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Craft is an activity involving skill of making things by hand. The skill of making things by hand evolves with experience. So in this sense not only the skill but resultant products continue to evolve. Craft-work could be a hobby to keep oneself engaged or a pursuit for personal satiation, and a profession for earning a livelihood. Craft activity is a personal engagement, in spite of family, clan or employees partnering it. All human activities have some element of craft-work, as some degrees of innovations are involved in routine work. The innovations relate primarily to productivity, or doing things in easier (lesser effort) manner, and in quicker way. Other efforts include efficient use of materials, working with better tools, devising superior forms, endowing new functions, safety, well being and security.

A handcraft shop Udupi India Wikipedia image by Author Vaikoovery

Elephants at Thrissur Pooram Festival Kerala, India Wikipedia image by Rajesh Kakkanatt

Craft-work allows growth of personal skills, development of physical fitness, body limb coordination, refinement of cognitive abilities, expression of thoughts and feelings, interpersonal relationships, and socio-cultural recognition. Craft is considered a stress buster activity. Craft-items, cumulatively represent both ethnicity and external influences. The craft products form a legacy of solutions that are local and time-tested, and so familiar and reliable.

: Wooden crafts for sale at the municipal market of Patzcuaro, Michoacan Wikipedia image by Author Thelmadatter

Indian stringed puppets Wikipedia image by Author Nicolás Pérez

Craft is an expression of human activity that relies on design, improvisation, enterprise, abstraction of the form, reality of functionality and compression of diverse meanings. Craft has a recognizable shape, size and existence. It persists without the creator, but has with it the flavour of the place and time of its origin. Crafts denote materials, processes and recognizing the ‘good’ (or aesthetics) things. The ‘good’ things are sought to be recreated and improved upon through new materials and processes. Routine production processes output products of consistent form and quality, like bricks, ceramic pots, etc., and are not craft’s endeavours. This means craft items are substantially varied versions of the earlier products.

Old men making handicrafts in Naqsh-e Jahan Square

Agra India artisan producing marble stone inlays wikipedia image by Author David Castor (dcastor)

Craft-items are real products where there is an intensive exploration of materials, processes and the meaning. It is not just intellectual and physical activity of making a tangible object, but also the discovery of meaning. Craft making is devoid of any absolute result or exact definitions, but rather an approximation and realization of essence. A complete piece of craft becomes an art. It is contingent, so one moves on to something else, without certainty or expectancy. It is an experience that inculcates a desire, to do something different.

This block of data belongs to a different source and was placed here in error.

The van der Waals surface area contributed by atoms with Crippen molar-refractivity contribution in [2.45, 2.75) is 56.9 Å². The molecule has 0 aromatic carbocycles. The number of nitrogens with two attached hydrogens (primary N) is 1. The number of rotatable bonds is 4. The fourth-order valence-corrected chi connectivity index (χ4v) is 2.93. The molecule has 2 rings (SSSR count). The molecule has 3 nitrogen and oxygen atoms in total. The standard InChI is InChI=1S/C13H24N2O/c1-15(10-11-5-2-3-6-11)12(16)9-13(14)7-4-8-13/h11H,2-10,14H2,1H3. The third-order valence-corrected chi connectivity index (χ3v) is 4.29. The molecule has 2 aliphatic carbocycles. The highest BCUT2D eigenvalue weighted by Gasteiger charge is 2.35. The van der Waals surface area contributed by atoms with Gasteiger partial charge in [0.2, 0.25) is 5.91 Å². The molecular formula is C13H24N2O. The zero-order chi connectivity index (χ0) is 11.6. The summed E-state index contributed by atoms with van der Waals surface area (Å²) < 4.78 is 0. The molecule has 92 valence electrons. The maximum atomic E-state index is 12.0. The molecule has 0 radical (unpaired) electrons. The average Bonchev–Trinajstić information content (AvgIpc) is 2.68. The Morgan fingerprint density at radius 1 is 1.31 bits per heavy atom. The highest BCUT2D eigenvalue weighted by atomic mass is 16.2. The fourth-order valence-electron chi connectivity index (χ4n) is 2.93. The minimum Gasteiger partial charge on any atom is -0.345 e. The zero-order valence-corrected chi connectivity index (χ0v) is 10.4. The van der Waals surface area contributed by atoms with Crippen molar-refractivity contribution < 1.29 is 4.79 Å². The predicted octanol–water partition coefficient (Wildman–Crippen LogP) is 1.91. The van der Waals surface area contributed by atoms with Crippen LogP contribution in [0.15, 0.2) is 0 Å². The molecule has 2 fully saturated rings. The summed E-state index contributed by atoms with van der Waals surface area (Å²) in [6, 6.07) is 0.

Mata Ortiz pottery from Chihuahua FONART exhibition 2010 in Mexico City Wikipedia image by Author AlejandroLinaresGarcia

There are indistinct differences between the work of art and pieces of craft. The works of Art are exclusively centred on the meaning, often subjugating the materials and the processes of manipulation. The craft item is an embodiment of manipulated materials. The applied arts though manifest the materials, but do not reflect the processes of materials’ conversions. Since industrial age massive manufacturing capacities have distinguished handicrafts. Craft-items can be produced by using automated tools and other machine-based processes. This has created some categorizations of folk-crafts, country-crafts and tribal crafts.

Basket weaving Cameroon Wikipedia image by Author ymea Permission (Reusing this file) CC-BY-SA. Autorization by OTRS (ticket n° 2006062110007771).

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ART COATINGS

Post 432 – by Gautam Shah

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Coatings are thin surface finishing techniques. A thin film is achieved by using a material that is in a liquid state or is convertible into a liquid phase. A coating may or may not have a colourant, but on drying achieves various degrees of transparencies. Coatings are applied to entities to alter the appearance, improve the tangibility and to provide a protective cover. Historically, however, coatings have been used for illustration and decorative effects.

The discovery of mixing dishes suggests that liquid pigment mixed with fat was also used and smeared with the hand. The subtle tonal gradations of colour on animals painted in the Altamira and Lascaux caves appear to have been dabbed in two stages with fur pads, natural variations on the rock surface were exploited to create the effects of volume.

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The simplest way of marking cave walls was to make finger-traces in the soft layer of clay covering the rock. Lime stone walls were engraved and filled in with iron oxide (hematite, or ochre), or the black pigment as manganese or charcoal. These materials were usually available locally. Analyses of pigments, reveal the use of extenders such as talc or feldspar, to increase the bulk of pigments. It also shows traces of animal and plant oils, used for binding. The pigment in paste form was applied with fingers, and also tools like animal-hair brushes or crushed twigs. Lumps of pigment discovered on cave floors may have been used as crayons, but since they do not mark the rock well, they were more likely to be sources of powder. Colour was often sprayed, from the mouth or through a tube. A network of ladder, supports and scaffolding was used to reach the ceilings and upper portions of walls. Light was provided by hearths, or portable burning torches.